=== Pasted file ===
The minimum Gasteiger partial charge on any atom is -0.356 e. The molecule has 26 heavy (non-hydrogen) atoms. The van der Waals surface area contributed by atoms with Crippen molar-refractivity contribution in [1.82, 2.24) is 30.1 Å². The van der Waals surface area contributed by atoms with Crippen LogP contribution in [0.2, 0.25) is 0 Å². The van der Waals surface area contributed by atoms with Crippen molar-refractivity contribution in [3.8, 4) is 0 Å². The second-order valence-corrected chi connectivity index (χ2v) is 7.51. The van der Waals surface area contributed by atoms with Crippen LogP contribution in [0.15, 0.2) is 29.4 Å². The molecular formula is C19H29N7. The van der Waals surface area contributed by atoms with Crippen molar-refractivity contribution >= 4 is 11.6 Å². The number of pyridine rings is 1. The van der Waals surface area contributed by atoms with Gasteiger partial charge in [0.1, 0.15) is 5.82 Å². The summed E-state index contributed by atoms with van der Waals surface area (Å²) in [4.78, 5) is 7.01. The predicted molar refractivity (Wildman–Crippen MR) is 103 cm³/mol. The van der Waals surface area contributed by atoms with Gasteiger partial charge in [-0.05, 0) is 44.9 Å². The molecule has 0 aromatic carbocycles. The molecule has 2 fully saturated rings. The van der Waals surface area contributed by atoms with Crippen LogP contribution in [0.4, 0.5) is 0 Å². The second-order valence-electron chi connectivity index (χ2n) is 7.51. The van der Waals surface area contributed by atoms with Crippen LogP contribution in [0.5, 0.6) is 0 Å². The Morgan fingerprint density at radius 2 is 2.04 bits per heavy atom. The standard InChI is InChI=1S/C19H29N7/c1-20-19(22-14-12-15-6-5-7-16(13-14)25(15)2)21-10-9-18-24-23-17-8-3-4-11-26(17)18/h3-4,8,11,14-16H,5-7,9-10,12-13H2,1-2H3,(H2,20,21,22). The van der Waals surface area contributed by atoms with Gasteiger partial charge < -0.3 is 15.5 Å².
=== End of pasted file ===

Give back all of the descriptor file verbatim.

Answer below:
The minimum Gasteiger partial charge on any atom is -0.356 e. The molecule has 26 heavy (non-hydrogen) atoms. The van der Waals surface area contributed by atoms with Crippen molar-refractivity contribution in [1.82, 2.24) is 30.1 Å². The van der Waals surface area contributed by atoms with Crippen LogP contribution in [0.2, 0.25) is 0 Å². The van der Waals surface area contributed by atoms with Crippen molar-refractivity contribution in [3.8, 4) is 0 Å². The second-order valence-corrected chi connectivity index (χ2v) is 7.51. The van der Waals surface area contributed by atoms with Crippen LogP contribution in [0.15, 0.2) is 29.4 Å². The molecular formula is C19H29N7. The van der Waals surface area contributed by atoms with Crippen molar-refractivity contribution >= 4 is 11.6 Å². The number of pyridine rings is 1. The van der Waals surface area contributed by atoms with Gasteiger partial charge in [0.1, 0.15) is 5.82 Å². The summed E-state index contributed by atoms with van der Waals surface area (Å²) in [4.78, 5) is 7.01. The predicted molar refractivity (Wildman–Crippen MR) is 103 cm³/mol. The van der Waals surface area contributed by atoms with Gasteiger partial charge in [-0.05, 0) is 44.9 Å². The molecule has 0 aromatic carbocycles. The molecule has 2 fully saturated rings. The van der Waals surface area contributed by atoms with Crippen LogP contribution in [0.4, 0.5) is 0 Å². The second-order valence-electron chi connectivity index (χ2n) is 7.51. The van der Waals surface area contributed by atoms with Crippen LogP contribution in [0.5, 0.6) is 0 Å². The Morgan fingerprint density at radius 2 is 2.04 bits per heavy atom. The standard InChI is InChI=1S/C19H29N7/c1-20-19(22-14-12-15-6-5-7-16(13-14)25(15)2)21-10-9-18-24-23-17-8-3-4-11-26(17)18/h3-4,8,11,14-16H,5-7,9-10,12-13H2,1-2H3,(H2,20,21,22). The van der Waals surface area contributed by atoms with Gasteiger partial charge < -0.3 is 15.5 Å².